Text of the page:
How tragedy led an Irish man to tackle Japan’s suicide culture
Regret at not doing more for a friend in need encouraged Rene Duignan to highlight the causes of the high suicide rate in his adoptive home
Five years ago, a neighbour in Rene Duignan’s apartment complex in Tokyo reached out to him for a confidante during a troubled time in her life. At first he offered her an ear and comforting words over tea, but as the visits became more frequent, he tired of playing a supportive role, and began to ignore her knocks on his door.
A few months later, he made a complaint to the landlord about a bad smell in the building which he thought was due to an unfixed leak. The body of his neighbour, who had died by suicide, was not discovered in her apartment until weeks later.
Since that day, Duignan (42) has been living a double life. Monday to Friday, the Dublin-born economist works for the European Union in Tokyo, researching the Japanese economy for Brussels and giving outreach talks on the euro zone to parliament, investors and universities. But a compulsion to raise awareness about Japan’s “silent killer” since the death of his friend has led to meetings with parliament, speeches to survivors, and the production of a powerful documentary which has attracted international acclaim and hundreds of thousands of views online.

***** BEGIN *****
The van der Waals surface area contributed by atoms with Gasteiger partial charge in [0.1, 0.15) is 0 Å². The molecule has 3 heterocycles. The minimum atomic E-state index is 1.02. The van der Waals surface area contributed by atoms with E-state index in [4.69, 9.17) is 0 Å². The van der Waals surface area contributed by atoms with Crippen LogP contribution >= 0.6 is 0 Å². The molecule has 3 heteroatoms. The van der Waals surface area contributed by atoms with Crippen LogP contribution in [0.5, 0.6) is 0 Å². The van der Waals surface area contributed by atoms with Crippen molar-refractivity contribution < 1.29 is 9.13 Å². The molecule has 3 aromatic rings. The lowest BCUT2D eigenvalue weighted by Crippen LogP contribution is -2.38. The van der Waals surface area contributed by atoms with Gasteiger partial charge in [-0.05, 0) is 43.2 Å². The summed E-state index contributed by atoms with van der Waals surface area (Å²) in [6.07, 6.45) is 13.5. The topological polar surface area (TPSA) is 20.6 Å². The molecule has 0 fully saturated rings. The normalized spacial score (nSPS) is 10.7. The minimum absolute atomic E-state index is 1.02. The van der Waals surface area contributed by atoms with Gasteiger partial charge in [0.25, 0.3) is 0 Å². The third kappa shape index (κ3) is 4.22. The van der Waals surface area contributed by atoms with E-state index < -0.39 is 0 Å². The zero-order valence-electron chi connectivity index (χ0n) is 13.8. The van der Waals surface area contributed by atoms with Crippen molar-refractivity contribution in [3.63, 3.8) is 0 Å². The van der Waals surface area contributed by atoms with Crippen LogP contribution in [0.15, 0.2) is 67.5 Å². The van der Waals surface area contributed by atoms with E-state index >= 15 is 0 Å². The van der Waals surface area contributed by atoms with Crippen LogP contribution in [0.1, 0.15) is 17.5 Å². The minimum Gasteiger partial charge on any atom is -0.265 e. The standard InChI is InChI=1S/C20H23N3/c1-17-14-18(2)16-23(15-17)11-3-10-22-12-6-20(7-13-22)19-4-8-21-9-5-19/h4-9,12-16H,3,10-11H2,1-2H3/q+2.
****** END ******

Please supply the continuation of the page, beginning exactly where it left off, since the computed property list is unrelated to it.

“Her death was very traumatic, I felt a lot of regret that I hadn’t done more to help her,” he says. “It would have been very easy for me to help but I didn’t.”
In an effort to turn his guilt into something constructive, Duignan began to research the underlying causes of Japan’s suicide problem, which has claimed more than half a million lives since he moved there 16 years ago, and is responsible for almost half of all deaths of people in their 20s. Japan has one of the highest suicide rates in the world, three times higher than Ireland.
“The theme of suicide is everywhere here – it is used for entertainment in movies, TV programmes, books and even video games – but nobody likes to talk about the issues that lie behind it,” he says.